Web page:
One concern in today’s pandemic-driven threat landscape is that attackers are looking to exploit the security of in-home systems to gain a foothold on enterprise networks. Cybercriminals accomplish this by either compromising the devices that work-from-home employees are using to connect to the enterprise network, or by targeting devices on the home network that can coattail on those connections. By exploiting these devices, criminals are able to quickly assemble massive botnets that can then be used to launch distributed denial-of-service attacks or distribute malware.
Once in place, a botnet is notoriously difficult to root out. Every time botnet data is examined, the primary lesson it imparts is that pervasive and persistent control is a prized commodity among cybercriminals.
Mirai and Gh0st continue to dominate
For the first half of 2020, Mirai was the world’s most dominant botnet. It was detected in 90% of all organizations registering botnet activity in May and June. Driven by a growing interest of attackers looking to target older vulnerabilities in consumer IoT products, Mirai took the top spot in early May during the height of the transition to working from home.
Gh0st was right on the heels of Mirai in the first four months of 2020. The variant Gh0st.rat was observed in 70% of organizations where botnet activity was detected. Attackers also used Gh0st for campaigns targeting work-from-home users and applications. Of special concern is the fact that Gh0st is a remote access botnet, which allows an attacker to take full control of an infected system, such as logging keystrokes, hijacking live webcam and microphone feeds, downloading and uploading files, and performing other nefarious activities.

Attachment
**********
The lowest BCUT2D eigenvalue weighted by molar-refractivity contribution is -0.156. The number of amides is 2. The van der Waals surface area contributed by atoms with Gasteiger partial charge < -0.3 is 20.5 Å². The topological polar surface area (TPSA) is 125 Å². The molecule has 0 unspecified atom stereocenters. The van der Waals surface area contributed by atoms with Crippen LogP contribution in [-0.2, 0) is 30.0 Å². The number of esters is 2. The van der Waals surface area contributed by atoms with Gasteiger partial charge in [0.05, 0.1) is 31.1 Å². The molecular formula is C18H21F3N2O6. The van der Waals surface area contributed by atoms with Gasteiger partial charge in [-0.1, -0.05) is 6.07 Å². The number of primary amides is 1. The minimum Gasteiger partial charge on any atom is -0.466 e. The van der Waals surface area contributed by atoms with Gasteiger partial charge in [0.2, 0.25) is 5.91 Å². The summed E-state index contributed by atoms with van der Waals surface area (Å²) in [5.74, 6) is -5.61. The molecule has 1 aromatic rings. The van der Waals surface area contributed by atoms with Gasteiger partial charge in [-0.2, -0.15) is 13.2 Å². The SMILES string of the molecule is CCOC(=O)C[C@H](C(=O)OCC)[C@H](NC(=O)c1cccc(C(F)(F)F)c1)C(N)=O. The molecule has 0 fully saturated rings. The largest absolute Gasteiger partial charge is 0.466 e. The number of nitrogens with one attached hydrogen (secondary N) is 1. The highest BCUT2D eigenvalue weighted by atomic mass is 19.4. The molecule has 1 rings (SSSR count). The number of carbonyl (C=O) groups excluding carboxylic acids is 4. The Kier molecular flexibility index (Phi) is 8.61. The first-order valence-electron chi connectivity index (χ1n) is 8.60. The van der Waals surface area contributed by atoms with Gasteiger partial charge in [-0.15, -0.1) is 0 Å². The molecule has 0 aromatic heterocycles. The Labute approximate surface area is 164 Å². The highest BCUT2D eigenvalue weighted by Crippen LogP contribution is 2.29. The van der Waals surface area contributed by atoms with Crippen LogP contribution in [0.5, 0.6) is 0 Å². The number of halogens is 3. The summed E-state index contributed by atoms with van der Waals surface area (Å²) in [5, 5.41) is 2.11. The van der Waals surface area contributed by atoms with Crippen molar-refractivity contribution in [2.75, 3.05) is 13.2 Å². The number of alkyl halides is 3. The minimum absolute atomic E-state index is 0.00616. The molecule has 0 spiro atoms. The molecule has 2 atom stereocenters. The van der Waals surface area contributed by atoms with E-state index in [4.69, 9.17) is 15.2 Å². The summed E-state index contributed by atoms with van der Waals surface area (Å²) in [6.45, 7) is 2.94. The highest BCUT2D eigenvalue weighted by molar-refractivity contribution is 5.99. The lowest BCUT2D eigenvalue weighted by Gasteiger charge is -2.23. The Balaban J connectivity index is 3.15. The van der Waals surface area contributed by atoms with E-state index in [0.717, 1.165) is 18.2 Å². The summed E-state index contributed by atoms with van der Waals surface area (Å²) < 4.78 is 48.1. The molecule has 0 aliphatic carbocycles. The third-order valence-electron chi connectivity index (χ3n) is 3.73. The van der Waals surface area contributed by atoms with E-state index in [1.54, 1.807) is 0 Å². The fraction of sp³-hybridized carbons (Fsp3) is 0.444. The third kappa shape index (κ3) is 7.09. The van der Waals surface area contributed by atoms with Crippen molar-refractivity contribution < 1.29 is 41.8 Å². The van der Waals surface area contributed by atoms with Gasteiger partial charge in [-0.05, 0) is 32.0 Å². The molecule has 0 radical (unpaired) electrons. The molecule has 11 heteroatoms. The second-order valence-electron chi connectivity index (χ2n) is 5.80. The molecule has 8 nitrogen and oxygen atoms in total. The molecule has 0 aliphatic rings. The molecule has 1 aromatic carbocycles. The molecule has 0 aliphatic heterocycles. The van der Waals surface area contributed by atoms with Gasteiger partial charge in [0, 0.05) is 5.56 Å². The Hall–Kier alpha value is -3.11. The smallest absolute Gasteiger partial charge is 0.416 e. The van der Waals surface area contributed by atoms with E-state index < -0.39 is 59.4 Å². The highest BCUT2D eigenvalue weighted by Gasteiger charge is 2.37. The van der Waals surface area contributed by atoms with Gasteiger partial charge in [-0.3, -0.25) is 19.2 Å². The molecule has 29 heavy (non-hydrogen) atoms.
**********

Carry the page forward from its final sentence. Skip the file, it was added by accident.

Botnet activity varies by region
When comparing global regions and botnet detections, the prevalence of Mirai and Gh0st is ubiquitous. But even so, their activity isn’t uniform across the globe. For example, the proportions of organizations that detected traffic related to a Mirai variant was more than 20% higher in Europe than in Asia. However, Europe landed in third place for Gh0st activity. North America and Oceania were the places with the highest Gh0st activity.